As we approach Election Day, investors are understandably wondering – and maybe even anxious – about how the U.S. presidential election will affect the stock market.
Election years often come with increased market uncertainty. And this year, COVID-19 and a fragile economy have added new dimensions to what may be a landmark U.S. election cycle.
Regardless of who ends up winning in November, the election likely will play a factor in the markets. Here are a few things investors should consider:
Dealing with uncertainty
This year’s election season has been marked by unusual circumstances. Republican incumbent President Donald Trump is running for a second term – after a surprise victory in 2016. Whereas former Vice President Joe Biden began the campaign season competing against 25 candidates for the Democratic presidential nomination before emerging as the party’s nominee after a rocky start.
There are many important issues at stake, including trade, health care, tax policies, social justice and our relationship with China. How well the economy is doing also is a significant influence on the election outcome, especially for an incumbent or incumbent party. But that calculus has suddenly become clouded by the onset of the COVID-19 pandemic. How long the virus will persist and how significant the impact on economic growth will be remains unclear at the moment.
Even without these usual circumstances created by the pandemic, it isn’t uncommon for the stock market to exhibit a degree of volatility in the run-up to an election. This can be particularly true in the final weeks leading up to the election and if the race is close. Investors should be prepared for circumstances where the noise generated by the campaign contributes to market fluctuations.
It’s true that our president has tremendous influence in the direction our country takes. However, it is important to keep in mind that regardless of who is successful in winning the White House, there is a significant difference between proposals and policy. How much any administration can accomplish is influenced quite heavily by the makeup of the House of Representatives, Senate, local and state legislatures, and federal regulators, as well as circumstances in the economy and the country at large.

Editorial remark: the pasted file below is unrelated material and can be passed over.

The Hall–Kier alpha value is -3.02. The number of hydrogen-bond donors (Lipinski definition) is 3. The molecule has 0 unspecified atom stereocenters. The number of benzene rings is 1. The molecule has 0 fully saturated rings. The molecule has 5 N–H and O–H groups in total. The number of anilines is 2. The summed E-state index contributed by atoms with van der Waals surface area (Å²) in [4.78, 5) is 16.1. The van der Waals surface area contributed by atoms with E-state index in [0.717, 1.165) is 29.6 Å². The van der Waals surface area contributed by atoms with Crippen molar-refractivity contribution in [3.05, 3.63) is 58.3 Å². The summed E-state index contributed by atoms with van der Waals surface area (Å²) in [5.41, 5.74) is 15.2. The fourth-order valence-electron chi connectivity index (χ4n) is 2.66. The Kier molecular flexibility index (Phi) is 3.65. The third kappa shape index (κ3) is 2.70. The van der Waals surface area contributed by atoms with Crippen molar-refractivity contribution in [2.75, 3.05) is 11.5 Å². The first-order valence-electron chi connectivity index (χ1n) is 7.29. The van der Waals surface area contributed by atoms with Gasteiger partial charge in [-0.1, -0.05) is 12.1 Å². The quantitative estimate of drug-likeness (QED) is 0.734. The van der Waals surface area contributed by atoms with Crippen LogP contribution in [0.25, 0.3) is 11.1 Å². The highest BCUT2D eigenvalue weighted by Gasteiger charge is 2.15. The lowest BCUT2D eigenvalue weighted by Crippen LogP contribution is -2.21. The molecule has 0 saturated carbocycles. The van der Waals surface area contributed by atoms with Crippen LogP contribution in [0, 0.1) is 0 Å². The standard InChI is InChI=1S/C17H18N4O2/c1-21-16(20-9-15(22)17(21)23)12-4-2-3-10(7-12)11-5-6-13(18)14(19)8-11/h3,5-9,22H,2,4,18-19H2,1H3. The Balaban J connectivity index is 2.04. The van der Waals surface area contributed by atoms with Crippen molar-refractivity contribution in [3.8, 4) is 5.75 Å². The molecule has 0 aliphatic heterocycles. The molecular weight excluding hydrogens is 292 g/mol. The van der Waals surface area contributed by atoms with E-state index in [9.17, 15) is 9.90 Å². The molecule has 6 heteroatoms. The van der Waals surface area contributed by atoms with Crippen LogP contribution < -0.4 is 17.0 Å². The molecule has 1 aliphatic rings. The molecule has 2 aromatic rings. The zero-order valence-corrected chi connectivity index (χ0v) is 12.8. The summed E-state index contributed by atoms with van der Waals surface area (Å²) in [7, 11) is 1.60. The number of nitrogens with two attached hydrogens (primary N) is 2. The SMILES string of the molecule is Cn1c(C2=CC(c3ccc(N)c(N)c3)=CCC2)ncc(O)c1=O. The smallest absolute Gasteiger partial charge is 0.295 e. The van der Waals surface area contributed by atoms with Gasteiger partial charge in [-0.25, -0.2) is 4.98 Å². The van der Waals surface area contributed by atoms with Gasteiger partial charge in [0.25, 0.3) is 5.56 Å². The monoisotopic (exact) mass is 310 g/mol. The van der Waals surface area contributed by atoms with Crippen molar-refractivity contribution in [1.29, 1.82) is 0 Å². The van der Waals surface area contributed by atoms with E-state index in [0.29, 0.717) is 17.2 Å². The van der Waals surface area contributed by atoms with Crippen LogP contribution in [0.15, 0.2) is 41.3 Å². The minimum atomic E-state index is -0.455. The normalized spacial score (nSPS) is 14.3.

In addition to deciding on a president this fall, voters also will be electing 35 senators, with seats now occupied by 23 Republicans and 12 Democrats. Currently, the Republican Party has a three-seat majority in the Senate. And as happens every two years, the entire House, where the Democratic Party currently controls a 35-seat majority, is up for reelection.
While no two election years offer the same set of economic or political circumstances, it may be instructive to take a look back to see how markets have performed in the past as a means of providing some context for the present.
Consider the following:
• Historically, market volatility begins to rise about 45 days ahead, or roughly three weeks into September, before peaking one week before the election, according to an Ameriprise Financial market strategist.
• In instances where control of the White House changes parties, stock market volatility tends to increase, according to a separate Ameriprise report.
• During an election year, U.S. stocks and bonds tend to perform better compared to the year after, reports Darrow Wealth Management.
• Interestingly, there has been very little difference in the performance of the economy under Democratic and Republican presidents since 1977. According to recent analysis by Deutsche Bank, “the average growth rate for a Democrat president is 2.9% compared to 2.7% for a Republican president.” However, it is acknowledged that the economic performance during a president’s term isn’t necessarily a direct result of the actions of their administration, as presidents ultimately inherit an economy shaped by their predecessor’s actions, as well as other structural factors.
What may be a more important consideration for investors than who is elected president are the longer-term drivers of economic growth and corporate profits, which are shaped by policy, but also other factors outside Washington.
Although it’s speculative to try to predict the outcome of the election and all of the policy implications each party would impose, the result of the election is likely to influence key industries. While it’s natural to think about the impact of the election on your investments, it’s only one factor.
Stay attuned to the bigger picture of your long-term goals. Review your portfolio diversification and risk tolerance with a financial adviser for an objective perspective on your financial situation.
Paula Dougherty is a certified financial planner and private wealth adviser with Achieve Private Wealth, Ameriprise Financial Services Inc. in Springfield. She can be reached at email@example.com.
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